The men’s NCAA Tournament coverage will have a new sound this month. Reggie Miller and Chris Webber are out, while play-by-player Lisa Byington will make significant history. And Jim Jackson
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The men’s NCAA Tournament coverage will have a new sound this month.
Reggie Miller and Chris Webber are out, while play-by-player Lisa Byington will make significant history. And Jim Jackson receives a promotion.
A year after the NCAAs were canceled due to the pandemic, the tournament will be in a bubble setup in Indiana starting next week. It will not only look different, but it will have a new sound on the CBS and Turner networks.
Craig Barry, Turner’s executive vice president, said Miller and Webber opted out of the tournament for “personal reasons.” Miller and his wife have a newborn. Webber made his decision this week.
For the NBA, Turner has been calling games from the studio, while all announcers will be on site in the bubble. With Miller out, Kevin Harlan will team with Dan Bonner.
Webber’s absence has created an opportunity for Jackson. The former Ohio State star and NBA All-Star, Jackson, will receive the promotion into the hard to crack Sweet 16 and Elite Eight rounds of the tournament. He will work with Brian Anderson, who has teamed with Jackson on the NBA since last season.
Meanwhile, Byington moves from sideline reporting to play-by-play, which will make her the first woman to call a men’s NCAA Tournament. She will team with former Michigan State star Steve Smith.
CBS/Turner have added Avery Johnson and Brendan Haywood as analysts, while former Mets radio man Tom McCarthy will be a new play-by-player for the opening two rounds.
Omar and Terry to SNY
SNY will utilize Omar Minaya and Terry Collins this year, The Post has learned. The exact plans are not yet ironed out, but the former Mets GM and manager — both with engaging personalities — will be a part of some of the studio coverage.
SportsCenter and NHL
The idea that the move to Disney somehow will improve the NHL’s reach acts as if it were 1998 instead of 2021. SportsCenter will likely feature more hockey now that ESPN/ABC are the home of the Stanley Cup, but does that matter in a digital world?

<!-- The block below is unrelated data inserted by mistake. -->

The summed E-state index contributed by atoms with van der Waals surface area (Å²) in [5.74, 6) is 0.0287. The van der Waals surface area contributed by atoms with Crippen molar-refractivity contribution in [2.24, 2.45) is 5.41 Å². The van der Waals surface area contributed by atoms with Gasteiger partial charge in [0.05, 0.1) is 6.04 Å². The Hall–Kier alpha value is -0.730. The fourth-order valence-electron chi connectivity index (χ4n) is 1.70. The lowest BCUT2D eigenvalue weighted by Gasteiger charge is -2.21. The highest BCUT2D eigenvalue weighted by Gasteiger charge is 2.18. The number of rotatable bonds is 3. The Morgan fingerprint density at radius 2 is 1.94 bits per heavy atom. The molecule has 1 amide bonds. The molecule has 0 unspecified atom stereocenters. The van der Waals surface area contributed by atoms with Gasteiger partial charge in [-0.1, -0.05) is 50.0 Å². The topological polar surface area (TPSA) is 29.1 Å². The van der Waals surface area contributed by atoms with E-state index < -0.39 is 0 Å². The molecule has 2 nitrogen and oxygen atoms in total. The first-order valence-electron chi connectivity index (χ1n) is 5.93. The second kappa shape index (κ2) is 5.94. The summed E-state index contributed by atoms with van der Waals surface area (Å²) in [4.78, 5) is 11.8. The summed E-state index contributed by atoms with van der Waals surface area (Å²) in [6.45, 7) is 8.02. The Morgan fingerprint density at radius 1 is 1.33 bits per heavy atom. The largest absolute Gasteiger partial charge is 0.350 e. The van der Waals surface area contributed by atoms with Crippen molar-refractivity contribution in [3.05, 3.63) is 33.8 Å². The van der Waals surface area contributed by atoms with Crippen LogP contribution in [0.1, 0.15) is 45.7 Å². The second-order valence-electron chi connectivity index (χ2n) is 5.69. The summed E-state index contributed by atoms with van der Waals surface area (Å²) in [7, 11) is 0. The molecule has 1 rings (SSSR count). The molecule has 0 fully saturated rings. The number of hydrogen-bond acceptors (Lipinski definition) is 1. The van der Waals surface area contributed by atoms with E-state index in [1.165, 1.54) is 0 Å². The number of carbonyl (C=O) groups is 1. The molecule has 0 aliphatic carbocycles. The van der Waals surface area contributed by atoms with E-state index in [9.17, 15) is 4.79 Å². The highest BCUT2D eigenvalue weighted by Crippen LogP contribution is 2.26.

It can’t hurt to be mentioned, but reaching fans through TikTok, Instagram or podcasts seems like a better way to find more younger viewers.
This is not a shot at SportsCenter, which still has a lot of social relevance, it is just the $2.8 billion deal between Disney and the NHL is more about digital than anything else. ESPN+ received ample programming, while the NHL received ample money.
The NHL’s current business partner, NBC, is not exactly small potatoes. This season, it will have 16 regular-season games, akin to a full NFL season, on broadcast TV.
The NHL and Disney deal makes sense for both sides, but improved reach is not really one of the reasons in the digital world of 2021.
Stoops, there is is
In accessing sports TV, fans and analysts often focus on the “who” instead of the “how.” So Urban Meyer was underwhelming in his first run as a TV analyst on ESPN, while he was universally praised on Fox’s “Big Noon Kickoff.” The “who” didn’t change, the “how” did.
Fox put Meyer in position to talk about coaching, not just do takes as part of a panel. So much of TV, especially for ex-players and coaches, is about how they are utilized and whether their partners make them better.
That takes us to Fox’s new hire, Bob Stoops, who is replacing Meyer on “Big Noon Kickoff.” If Fox utilizes him right, then Stoops could work out well. But, while Stoops will have to want to be good and put in the time, his success will be about how he is positioned as much as who he is.
YES has begun advertising its new stand-alone app for streaming. Around Opening Day, YES will no longer be able to be streamed on the Fox Sports app, so it will just be YES.
This story originally appeared on: NyPost - Author:Andrew Marchand